Use 1/2 cup per load (for HE washers use 1/4 cup per load) and if you have heavy soiled clothes increase to 3/4 cup.

Powdered Laundry Soap:

  • 2 cups fels naptha - finely grated
  • 1 cup A&H Super Washing Soda
  • 1 cup Borax

Mix together well and store in an airtight container. Use 2 TABELSPOONS per load.

Things To Keep In Mind:

  1. This soap does not produce suds, so don't think you did it wrong just because you don't see any bubbles - It's still working.
  2. If you want a scent in your liquid laundry detergent, try adding 1/2 - 1 oz of Essential Oil to the mixture (my favorite is lavender or jasmine oil).
  3. Instead of using fabric softener, try using 1/2 cup white vinegar in a Downy ball or in your fabric softener dispenser on your machine. Does not make your clothes smell like vinegar and really makes them soft at a MUCH cheaper price and without the chemicals. You can even line dry using this and the clothes and towels are soft...don't feel like cardboard!
  4. Try 1/2 cup hydrogen peroxide instead of oxyclean in your wash - WAY cheaper and does a much better job!
  5. Best Stain Remover I've found - rub a bar of fels naptha on the stain before washing. Works wonders on ring around the collar!


I really hope this helps some of you out there get started on making your own laundry soap.

Give it a try and don't be afraid to experiment with it a little bit (especially on the scents). It can really save you a ton of money. Keep in mind that the above recipes only use a portion of the products you will initially purchase so it will actually be much cheaper than the .71 I mentioned above as you can make 3 batches out of 1 bar of fels naptha along with even more batches of the other ingredients.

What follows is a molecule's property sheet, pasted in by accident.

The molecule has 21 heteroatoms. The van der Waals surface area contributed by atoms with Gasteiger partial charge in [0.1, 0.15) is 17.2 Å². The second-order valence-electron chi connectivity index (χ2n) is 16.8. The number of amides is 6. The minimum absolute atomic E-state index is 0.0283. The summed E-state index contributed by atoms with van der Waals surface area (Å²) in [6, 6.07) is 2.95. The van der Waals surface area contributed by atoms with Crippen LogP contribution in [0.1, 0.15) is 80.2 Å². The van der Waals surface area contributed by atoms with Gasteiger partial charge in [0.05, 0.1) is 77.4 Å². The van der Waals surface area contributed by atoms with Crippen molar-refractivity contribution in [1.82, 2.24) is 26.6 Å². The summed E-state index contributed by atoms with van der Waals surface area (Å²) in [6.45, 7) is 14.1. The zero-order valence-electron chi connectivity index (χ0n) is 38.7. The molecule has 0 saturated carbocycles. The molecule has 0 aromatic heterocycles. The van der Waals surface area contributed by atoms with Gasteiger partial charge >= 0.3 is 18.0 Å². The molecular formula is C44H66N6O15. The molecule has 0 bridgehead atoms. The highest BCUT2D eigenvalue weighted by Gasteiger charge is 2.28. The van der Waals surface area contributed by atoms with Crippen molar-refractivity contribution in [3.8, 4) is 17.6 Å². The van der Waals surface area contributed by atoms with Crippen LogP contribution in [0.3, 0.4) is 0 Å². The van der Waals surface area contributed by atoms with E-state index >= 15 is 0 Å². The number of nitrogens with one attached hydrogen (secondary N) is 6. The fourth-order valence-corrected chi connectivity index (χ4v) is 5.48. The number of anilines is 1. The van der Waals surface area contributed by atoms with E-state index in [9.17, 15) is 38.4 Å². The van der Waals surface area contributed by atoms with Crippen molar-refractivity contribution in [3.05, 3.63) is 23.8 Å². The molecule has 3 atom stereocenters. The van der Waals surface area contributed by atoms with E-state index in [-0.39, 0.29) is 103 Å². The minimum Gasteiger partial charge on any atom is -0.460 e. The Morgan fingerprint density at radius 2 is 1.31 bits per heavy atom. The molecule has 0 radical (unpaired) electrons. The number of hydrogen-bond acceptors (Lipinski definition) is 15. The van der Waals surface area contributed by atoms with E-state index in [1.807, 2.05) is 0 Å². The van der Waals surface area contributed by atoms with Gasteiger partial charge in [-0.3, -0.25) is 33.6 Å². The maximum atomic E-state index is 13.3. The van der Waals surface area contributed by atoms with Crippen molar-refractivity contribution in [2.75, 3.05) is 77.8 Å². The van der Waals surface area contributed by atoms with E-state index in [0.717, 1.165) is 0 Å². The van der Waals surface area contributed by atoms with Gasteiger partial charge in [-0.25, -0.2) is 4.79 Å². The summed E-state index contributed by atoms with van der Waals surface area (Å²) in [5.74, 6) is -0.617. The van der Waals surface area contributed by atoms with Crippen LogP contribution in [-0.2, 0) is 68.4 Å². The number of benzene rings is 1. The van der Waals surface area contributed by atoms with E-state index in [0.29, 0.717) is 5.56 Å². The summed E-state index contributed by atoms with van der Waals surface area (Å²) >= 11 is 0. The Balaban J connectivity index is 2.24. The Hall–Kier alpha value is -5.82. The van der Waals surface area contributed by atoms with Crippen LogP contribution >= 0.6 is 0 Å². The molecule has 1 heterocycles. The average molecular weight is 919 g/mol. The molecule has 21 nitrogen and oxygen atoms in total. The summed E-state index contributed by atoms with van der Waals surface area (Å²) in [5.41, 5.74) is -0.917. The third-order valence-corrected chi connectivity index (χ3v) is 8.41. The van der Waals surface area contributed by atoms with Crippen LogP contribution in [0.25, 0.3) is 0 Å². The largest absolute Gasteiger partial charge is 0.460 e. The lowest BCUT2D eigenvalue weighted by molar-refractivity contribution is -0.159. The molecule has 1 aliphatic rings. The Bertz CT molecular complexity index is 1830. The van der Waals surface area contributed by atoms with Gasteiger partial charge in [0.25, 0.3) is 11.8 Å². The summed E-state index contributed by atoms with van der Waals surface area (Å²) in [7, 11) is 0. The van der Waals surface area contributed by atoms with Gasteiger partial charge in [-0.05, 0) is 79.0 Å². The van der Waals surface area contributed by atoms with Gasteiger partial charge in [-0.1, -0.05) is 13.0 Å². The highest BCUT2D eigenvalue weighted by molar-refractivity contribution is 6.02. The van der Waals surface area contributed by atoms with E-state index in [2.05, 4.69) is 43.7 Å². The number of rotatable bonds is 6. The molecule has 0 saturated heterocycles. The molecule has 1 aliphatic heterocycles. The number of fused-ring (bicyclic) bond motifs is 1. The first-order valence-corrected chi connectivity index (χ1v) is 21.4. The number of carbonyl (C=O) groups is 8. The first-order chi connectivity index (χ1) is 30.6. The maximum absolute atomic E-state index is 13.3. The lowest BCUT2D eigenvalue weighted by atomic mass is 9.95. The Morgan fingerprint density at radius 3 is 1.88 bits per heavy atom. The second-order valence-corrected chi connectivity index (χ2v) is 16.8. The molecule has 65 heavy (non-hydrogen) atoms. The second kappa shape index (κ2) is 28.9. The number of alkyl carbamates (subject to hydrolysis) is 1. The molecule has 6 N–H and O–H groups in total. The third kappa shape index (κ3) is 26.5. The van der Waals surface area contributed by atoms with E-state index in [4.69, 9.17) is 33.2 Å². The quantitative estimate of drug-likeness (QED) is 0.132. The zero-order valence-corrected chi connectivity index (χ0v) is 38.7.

Gift Idea: You can make some and put it in a cute container along with some homemade towels all in a clothes basket for a great housewarming or bridal gift.

As always, if you have any questions please feel free to contact me and I'll do what I can to help!

Want To Write for HubPages Yourself??

Visit Here to sign up:


© 2012 Laura Rash


    0 of 8192 characters used
    Post Comment

    • Caitlin Pyle profile image

      Caitlin Pyle 5 years ago from Orlando, FL

      I've been making my own laundry soap using these same ingredients for over a year now! It helps me take more pride in washing my clothes. I feel a bit like a pioneer :) Following you!!

    • Lilleyth profile image

      Suzanne Sheffield 5 years ago from Mid-Atlantic

      This has been on my loonnnng list of things to try. Voted up, useful and interesting!

    • tammyswallow profile image

      Tammy 5 years ago from North Carolina

      I know some people who swear by making their own soap. This is the first time I have seen the secret formula. Great hub!

    • profile image

      JRCDyer 5 years ago

      Wow! I never considered making my own laundry detergent before. This is one of those things that all university students should know about! I mean, that's an extra $20 for food, easy. I'm going to give this a try, and if it works I'll join you on a crusade to convert the masses. My mum's never going to buy into it, though :/

      Great Hub, thanks!